The impact of the COVID-19 pandemic and the ways in which it has changed our lives and the way we do business has been well documented. 2020 saw a level of crisis management focus within corporate organisations that was unparalleled in modern times. The sudden and very real crisis facing companies revealed some interesting and thought-provoking dynamics, especially in terms of how entities, big and small, had planned for and chose to respond to a real-life crisis event. Ordinarily, we would expect to see a crisis event affect an entity or group of companies across a relatively small geographic area; but with COVID-19 the effects were global and had the focus of every corporate entity, especially those with a footprint outside of their homeland operating environment.
This article will examine some of the most prevalent factors that impacted our clients across the African continent during those early crisis-driven days and how that has shaped thinking going forward.
Size is not an indicator of preparedness
During the early days of the pandemic many corporates were searching around for and hopefully finding, their emergency planning documentation. It became apparent that some were able to quickly refer to and implement plans that had long since been put in place by global or regional planning teams. In the most part, this proactive preparation was extended to ensuring that plans were functional and tested, manifesting in a relatively calm and efficient crisis response protocol.
Some larger companies had packed up and evacuated their locations within 24 hours of their headquarters deciding to scale down operations and withdraw staff. The infrastructure and indeed funding behind these companies was a key factor and provided a platform from which to operate and withdraw efficiently. Others were left floundering. There were, in some cases, no planning or documentation in place: from the outset, decision making was unstructured and often ‘off-the-cuff’, with dominant mid- and senior-level executives having their voices heard in the absence of process driven leadership. You would perhaps expect this of small or local businesses, but it was notable that many larger organisations had little or nothing in place.
Discussions revealed that budgetary constraints were the most common reason for a lack of planning, whether that was a reluctance to invest in consultancy support as they had not identified the need, or more often, a lack of recognition of the value a security manager would bring the wider business. The role of the security manager was frequently a sub heading under the job description of the HR or General Manager. Such individuals are rarely adequately trained or equipped to provide crisis management support.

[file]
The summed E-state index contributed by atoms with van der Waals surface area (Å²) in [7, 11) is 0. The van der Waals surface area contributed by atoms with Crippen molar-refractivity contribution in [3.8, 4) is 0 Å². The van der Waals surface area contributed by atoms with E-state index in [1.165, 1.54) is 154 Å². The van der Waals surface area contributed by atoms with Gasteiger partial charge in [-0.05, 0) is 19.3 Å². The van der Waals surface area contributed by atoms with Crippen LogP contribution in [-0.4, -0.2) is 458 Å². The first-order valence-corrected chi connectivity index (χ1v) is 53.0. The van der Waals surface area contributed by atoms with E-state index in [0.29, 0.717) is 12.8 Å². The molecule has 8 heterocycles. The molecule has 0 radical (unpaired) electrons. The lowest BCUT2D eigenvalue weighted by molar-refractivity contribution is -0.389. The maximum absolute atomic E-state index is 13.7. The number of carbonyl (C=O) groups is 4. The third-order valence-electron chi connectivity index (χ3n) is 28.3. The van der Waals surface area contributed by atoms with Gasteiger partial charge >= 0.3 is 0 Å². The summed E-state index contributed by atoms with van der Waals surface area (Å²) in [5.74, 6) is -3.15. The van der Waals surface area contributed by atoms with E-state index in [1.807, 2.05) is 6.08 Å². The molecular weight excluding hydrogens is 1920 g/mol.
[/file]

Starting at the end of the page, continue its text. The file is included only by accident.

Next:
Partial planning is “no planning”
In many cases, we observed crisis management plans being drawn up for the first time. It highlighted those that had produced plans using under-skilled or poorly-trained individuals in order to fill a compliance requirement rather than actually assist in a crisis. The content of the ‘tick box’ documents that many companies were utilising served little purpose and the documentation that should provide a decision-making framework was often ignored. Many plans were not rehearsed or tested and were immediately found to be flawed when required. Ad hoc decision making therefore became the norm. This of course defeats the purpose of having a plan in the first place and provides little guidance or direction, resulting in poor, uninformed decisions being made.
Refusal to acknowledge the problem is a weakness
There are always various local dynamics at play wherever you work in Africa. One of the major concerns in Lagos and across Nigeria, during the first wave of the pandemic when the country was in lockdown for all but essential travel, was that the level of social unrest would escalate to a breakdown in law and order. This could have seriously affected the safety and security of law-abiding citizens. Despite the increasing level of low-scale petty crime arising from the increasing levels of economic hardship seen across the city, many executives refused to accept that the security situation would further deteriorate and openly blocked attempts to enhance security pending a deterioration in the operating environment. Fortunately, the lockdown was lifted before the situation deteriorated to the point where law enforcement was no longer in control. It does highlight, however, how poor decision making could easily put businesses and lives in danger. The importance of critical, decisive decision making was further highlighted during the EndSARS riots in Nigeria during October 2020 when emergency plans were once again stress tested under real conditions and the frailties of poor planning became evident.